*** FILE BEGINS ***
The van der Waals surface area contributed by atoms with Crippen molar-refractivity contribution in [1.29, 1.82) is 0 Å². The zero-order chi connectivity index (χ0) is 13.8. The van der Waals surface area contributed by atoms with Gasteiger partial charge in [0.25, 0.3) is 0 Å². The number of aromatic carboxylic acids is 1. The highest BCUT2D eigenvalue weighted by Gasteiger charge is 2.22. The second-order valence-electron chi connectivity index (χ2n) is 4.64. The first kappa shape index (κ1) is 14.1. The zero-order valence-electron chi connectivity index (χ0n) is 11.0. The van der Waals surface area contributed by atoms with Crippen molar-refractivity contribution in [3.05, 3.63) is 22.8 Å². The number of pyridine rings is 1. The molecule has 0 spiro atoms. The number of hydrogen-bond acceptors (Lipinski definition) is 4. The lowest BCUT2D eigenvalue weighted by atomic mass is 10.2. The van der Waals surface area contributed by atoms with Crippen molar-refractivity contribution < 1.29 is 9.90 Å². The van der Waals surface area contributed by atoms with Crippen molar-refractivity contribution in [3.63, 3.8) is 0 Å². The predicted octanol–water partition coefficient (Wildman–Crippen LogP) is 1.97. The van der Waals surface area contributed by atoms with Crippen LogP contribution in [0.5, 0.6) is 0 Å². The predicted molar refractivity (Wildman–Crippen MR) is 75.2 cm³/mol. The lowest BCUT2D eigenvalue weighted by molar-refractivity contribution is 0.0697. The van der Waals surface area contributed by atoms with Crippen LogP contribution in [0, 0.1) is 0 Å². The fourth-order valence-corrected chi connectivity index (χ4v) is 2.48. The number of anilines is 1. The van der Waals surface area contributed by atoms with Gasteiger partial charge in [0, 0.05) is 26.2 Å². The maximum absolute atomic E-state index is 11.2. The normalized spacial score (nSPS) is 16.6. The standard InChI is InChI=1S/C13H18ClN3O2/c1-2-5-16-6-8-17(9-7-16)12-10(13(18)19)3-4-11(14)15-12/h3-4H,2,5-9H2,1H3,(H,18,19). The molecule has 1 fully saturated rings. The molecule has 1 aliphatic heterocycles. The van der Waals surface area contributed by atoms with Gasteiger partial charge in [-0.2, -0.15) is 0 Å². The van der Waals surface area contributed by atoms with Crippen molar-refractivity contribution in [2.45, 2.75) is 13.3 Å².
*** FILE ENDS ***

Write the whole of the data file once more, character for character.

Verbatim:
The van der Waals surface area contributed by atoms with Crippen molar-refractivity contribution in [1.29, 1.82) is 0 Å². The zero-order chi connectivity index (χ0) is 13.8. The van der Waals surface area contributed by atoms with Gasteiger partial charge in [0.25, 0.3) is 0 Å². The number of aromatic carboxylic acids is 1. The highest BCUT2D eigenvalue weighted by Gasteiger charge is 2.22. The second-order valence-electron chi connectivity index (χ2n) is 4.64. The first kappa shape index (κ1) is 14.1. The zero-order valence-electron chi connectivity index (χ0n) is 11.0. The van der Waals surface area contributed by atoms with Crippen molar-refractivity contribution in [3.05, 3.63) is 22.8 Å². The number of pyridine rings is 1. The molecule has 0 spiro atoms. The number of hydrogen-bond acceptors (Lipinski definition) is 4. The lowest BCUT2D eigenvalue weighted by atomic mass is 10.2. The van der Waals surface area contributed by atoms with Crippen molar-refractivity contribution < 1.29 is 9.90 Å². The van der Waals surface area contributed by atoms with Crippen molar-refractivity contribution in [3.63, 3.8) is 0 Å². The predicted octanol–water partition coefficient (Wildman–Crippen LogP) is 1.97. The van der Waals surface area contributed by atoms with Crippen LogP contribution in [0.5, 0.6) is 0 Å². The predicted molar refractivity (Wildman–Crippen MR) is 75.2 cm³/mol. The lowest BCUT2D eigenvalue weighted by molar-refractivity contribution is 0.0697. The van der Waals surface area contributed by atoms with Crippen LogP contribution in [0, 0.1) is 0 Å². The fourth-order valence-corrected chi connectivity index (χ4v) is 2.48. The number of anilines is 1. The van der Waals surface area contributed by atoms with Gasteiger partial charge in [0, 0.05) is 26.2 Å². The maximum absolute atomic E-state index is 11.2. The normalized spacial score (nSPS) is 16.6. The standard InChI is InChI=1S/C13H18ClN3O2/c1-2-5-16-6-8-17(9-7-16)12-10(13(18)19)3-4-11(14)15-12/h3-4H,2,5-9H2,1H3,(H,18,19). The molecule has 1 fully saturated rings. The molecule has 1 aliphatic heterocycles. The van der Waals surface area contributed by atoms with Gasteiger partial charge in [-0.2, -0.15) is 0 Å². The van der Waals surface area contributed by atoms with Crippen molar-refractivity contribution in [2.45, 2.75) is 13.3 Å².